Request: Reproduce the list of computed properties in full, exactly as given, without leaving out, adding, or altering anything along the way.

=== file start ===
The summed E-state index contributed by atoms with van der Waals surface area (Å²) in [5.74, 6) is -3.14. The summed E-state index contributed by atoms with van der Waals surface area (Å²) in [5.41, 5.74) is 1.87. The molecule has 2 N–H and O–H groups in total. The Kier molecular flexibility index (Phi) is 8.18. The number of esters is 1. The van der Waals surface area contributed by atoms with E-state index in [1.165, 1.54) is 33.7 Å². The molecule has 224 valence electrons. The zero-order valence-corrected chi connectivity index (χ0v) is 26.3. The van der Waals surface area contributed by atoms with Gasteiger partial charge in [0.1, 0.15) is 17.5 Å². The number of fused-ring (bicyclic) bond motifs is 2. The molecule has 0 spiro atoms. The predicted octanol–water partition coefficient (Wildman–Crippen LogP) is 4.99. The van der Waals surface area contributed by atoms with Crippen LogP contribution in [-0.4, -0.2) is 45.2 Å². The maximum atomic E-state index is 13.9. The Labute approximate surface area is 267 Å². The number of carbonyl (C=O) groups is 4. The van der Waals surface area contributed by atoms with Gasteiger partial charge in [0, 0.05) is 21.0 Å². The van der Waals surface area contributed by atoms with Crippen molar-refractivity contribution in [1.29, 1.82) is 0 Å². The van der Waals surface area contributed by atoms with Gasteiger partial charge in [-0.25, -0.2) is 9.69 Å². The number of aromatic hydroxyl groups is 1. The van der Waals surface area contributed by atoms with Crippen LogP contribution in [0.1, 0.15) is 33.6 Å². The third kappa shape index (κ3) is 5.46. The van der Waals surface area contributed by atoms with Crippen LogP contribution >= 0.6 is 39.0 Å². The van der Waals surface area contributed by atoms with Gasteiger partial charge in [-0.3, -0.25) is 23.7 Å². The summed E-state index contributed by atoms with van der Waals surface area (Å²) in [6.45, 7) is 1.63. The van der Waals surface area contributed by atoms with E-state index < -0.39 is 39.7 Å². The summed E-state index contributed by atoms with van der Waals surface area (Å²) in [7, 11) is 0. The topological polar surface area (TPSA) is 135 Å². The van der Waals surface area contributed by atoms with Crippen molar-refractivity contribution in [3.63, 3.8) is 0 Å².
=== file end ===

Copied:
The summed E-state index contributed by atoms with van der Waals surface area (Å²) in [5.74, 6) is -3.14. The summed E-state index contributed by atoms with van der Waals surface area (Å²) in [5.41, 5.74) is 1.87. The molecule has 2 N–H and O–H groups in total. The Kier molecular flexibility index (Phi) is 8.18. The number of esters is 1. The van der Waals surface area contributed by atoms with E-state index in [1.165, 1.54) is 33.7 Å². The molecule has 224 valence electrons. The zero-order valence-corrected chi connectivity index (χ0v) is 26.3. The van der Waals surface area contributed by atoms with Gasteiger partial charge in [0.1, 0.15) is 17.5 Å². The number of fused-ring (bicyclic) bond motifs is 2. The molecule has 0 spiro atoms. The predicted octanol–water partition coefficient (Wildman–Crippen LogP) is 4.99. The van der Waals surface area contributed by atoms with Crippen LogP contribution in [-0.4, -0.2) is 45.2 Å². The maximum atomic E-state index is 13.9. The Labute approximate surface area is 267 Å². The number of carbonyl (C=O) groups is 4. The van der Waals surface area contributed by atoms with Gasteiger partial charge in [0, 0.05) is 21.0 Å². The van der Waals surface area contributed by atoms with Crippen molar-refractivity contribution in [1.29, 1.82) is 0 Å². The van der Waals surface area contributed by atoms with Gasteiger partial charge in [-0.25, -0.2) is 9.69 Å². The number of aromatic hydroxyl groups is 1. The van der Waals surface area contributed by atoms with Crippen LogP contribution in [0.1, 0.15) is 33.6 Å². The third kappa shape index (κ3) is 5.46. The van der Waals surface area contributed by atoms with Crippen LogP contribution >= 0.6 is 39.0 Å². The van der Waals surface area contributed by atoms with Gasteiger partial charge in [-0.3, -0.25) is 23.7 Å². The summed E-state index contributed by atoms with van der Waals surface area (Å²) in [6.45, 7) is 1.63. The van der Waals surface area contributed by atoms with E-state index < -0.39 is 39.7 Å². The summed E-state index contributed by atoms with van der Waals surface area (Å²) in [7, 11) is 0. The topological polar surface area (TPSA) is 135 Å². The van der Waals surface area contributed by atoms with Crippen molar-refractivity contribution in [3.63, 3.8) is 0 Å².